Sun peeking out from behind structure, high clouds with patches of color.
This is an iridescent cloud. The colors are not as organized as in a circumhorizon arc, and they tend to be seen near the sun. Best way to see one is to place the sun itself behind some foreground object, a building or mountain, for example. Duke Marsh captured this image in 2012 in New Albany, Indiana.

George continued:

It’s funny, but I made the same mistake. I was using the CloudSpotter app from the Cloud Appreciation Society. If you see clouds or cloud features or optical phenomena, you can take a picture and submit it for verification. I submitted the shot below as iridescence, and the moderator pointed out it’s not, but rather a fragment of a circumhorizon arc.

After that, I went to Les Cowley’s website – Atmospheric Optics – and immediately it became clear that the Cloud Appreciation Society moderator was right. So now I’m spreading the knowledge :-)

Thank you, George!

Treetops below blue sky with wispy clouds, rainbow stripe across clouds.
Here’s the image George Preoteasa captured, which he at first thought was an example of an iridescent cloud. Now he knows it’s a circumhorizon arc, and he described these arcs this way: “Imagine a horizontal band at the level where you see the colors. If you had cirrus clouds with the same properties as the one with the colors, you would get a nice colored arc parallel to the horizon. For a circumhorizon arc to occur, the sun must be high up in the sky, above 58 degrees. The fact that the sun does not appear in this picture is another clue it’s not iridescence.”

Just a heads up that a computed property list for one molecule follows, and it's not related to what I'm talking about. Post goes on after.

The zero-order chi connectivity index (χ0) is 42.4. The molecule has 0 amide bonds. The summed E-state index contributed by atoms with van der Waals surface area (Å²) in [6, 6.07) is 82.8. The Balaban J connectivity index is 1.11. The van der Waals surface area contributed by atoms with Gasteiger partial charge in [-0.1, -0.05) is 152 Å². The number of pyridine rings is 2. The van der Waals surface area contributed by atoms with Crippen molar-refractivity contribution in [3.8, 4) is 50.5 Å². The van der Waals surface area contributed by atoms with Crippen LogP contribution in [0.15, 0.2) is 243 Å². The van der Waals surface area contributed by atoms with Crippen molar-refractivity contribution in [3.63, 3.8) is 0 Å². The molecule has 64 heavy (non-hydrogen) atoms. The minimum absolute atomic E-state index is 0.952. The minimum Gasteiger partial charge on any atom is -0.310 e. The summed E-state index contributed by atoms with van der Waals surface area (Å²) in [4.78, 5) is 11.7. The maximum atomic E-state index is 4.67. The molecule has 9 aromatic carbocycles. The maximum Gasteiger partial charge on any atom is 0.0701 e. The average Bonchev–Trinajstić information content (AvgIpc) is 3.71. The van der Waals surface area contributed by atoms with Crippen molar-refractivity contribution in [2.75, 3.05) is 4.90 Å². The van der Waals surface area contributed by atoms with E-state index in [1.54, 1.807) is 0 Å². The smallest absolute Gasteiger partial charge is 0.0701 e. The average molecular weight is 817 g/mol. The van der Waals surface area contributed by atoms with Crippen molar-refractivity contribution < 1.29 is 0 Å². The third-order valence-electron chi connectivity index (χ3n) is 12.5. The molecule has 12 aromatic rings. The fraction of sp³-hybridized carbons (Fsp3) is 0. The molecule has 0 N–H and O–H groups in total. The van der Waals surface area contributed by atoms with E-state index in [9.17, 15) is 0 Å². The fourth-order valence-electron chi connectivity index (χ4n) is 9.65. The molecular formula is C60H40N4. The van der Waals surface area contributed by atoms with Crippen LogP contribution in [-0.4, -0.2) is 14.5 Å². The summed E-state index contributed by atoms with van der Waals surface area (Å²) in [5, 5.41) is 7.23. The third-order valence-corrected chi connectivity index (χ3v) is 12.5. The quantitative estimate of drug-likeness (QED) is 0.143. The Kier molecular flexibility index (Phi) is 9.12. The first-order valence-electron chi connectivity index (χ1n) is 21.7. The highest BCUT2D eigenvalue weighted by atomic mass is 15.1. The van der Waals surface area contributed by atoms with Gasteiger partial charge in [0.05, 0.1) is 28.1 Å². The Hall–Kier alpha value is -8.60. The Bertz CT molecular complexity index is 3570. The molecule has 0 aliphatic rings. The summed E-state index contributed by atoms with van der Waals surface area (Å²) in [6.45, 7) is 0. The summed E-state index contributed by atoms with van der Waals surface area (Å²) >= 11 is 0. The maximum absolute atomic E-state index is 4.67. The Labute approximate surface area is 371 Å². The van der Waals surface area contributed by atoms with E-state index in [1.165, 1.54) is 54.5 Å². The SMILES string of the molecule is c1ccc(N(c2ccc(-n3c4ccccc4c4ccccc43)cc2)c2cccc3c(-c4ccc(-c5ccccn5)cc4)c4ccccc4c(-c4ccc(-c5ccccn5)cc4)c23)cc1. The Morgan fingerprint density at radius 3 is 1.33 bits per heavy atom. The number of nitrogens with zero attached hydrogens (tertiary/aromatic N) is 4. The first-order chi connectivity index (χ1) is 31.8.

George also very kindly went into an EarthSky article about iridescent clouds and found three photos that are really circumhorizon arcs. We next sent those three photos to the world’s sky optics guru, Les Cowley of Atmospheric Optics, for confirmation. Les – who is a long-time friend of EarthSky and often helps us identify sky phenomena – confirmed that, yes, the photos below are all circumhorizon arcs. He also confirmed that:

… one key difference between a circumhorizon arc and iridescence is color structure. A circumhorizon arc has a spectral sequence of color with red at top and blue/violet lowest.

A circumhorizon arc is always about two outstretched hand-widths below the sun. Iridescent clouds are usually rather closer.

Thank you, Les.

Read more about circumhorizon arcs on Les Cowley’s website, Atmospheric Optics

Below are the three photos EarthSky had misidentified:

Sky above conifer trees, wide rainbow stripe on clouds.
Circumhorizon arc. The band is parallel to the horizon with red at the top, indigo at the bottom. The sun is well out of the picture. For circumhorizon arcs, the sun is always at least twice the span from thumb to little finger of your outstretched hand, held at arm’s length. Photo taken May 31, 2016, by Laura Berry.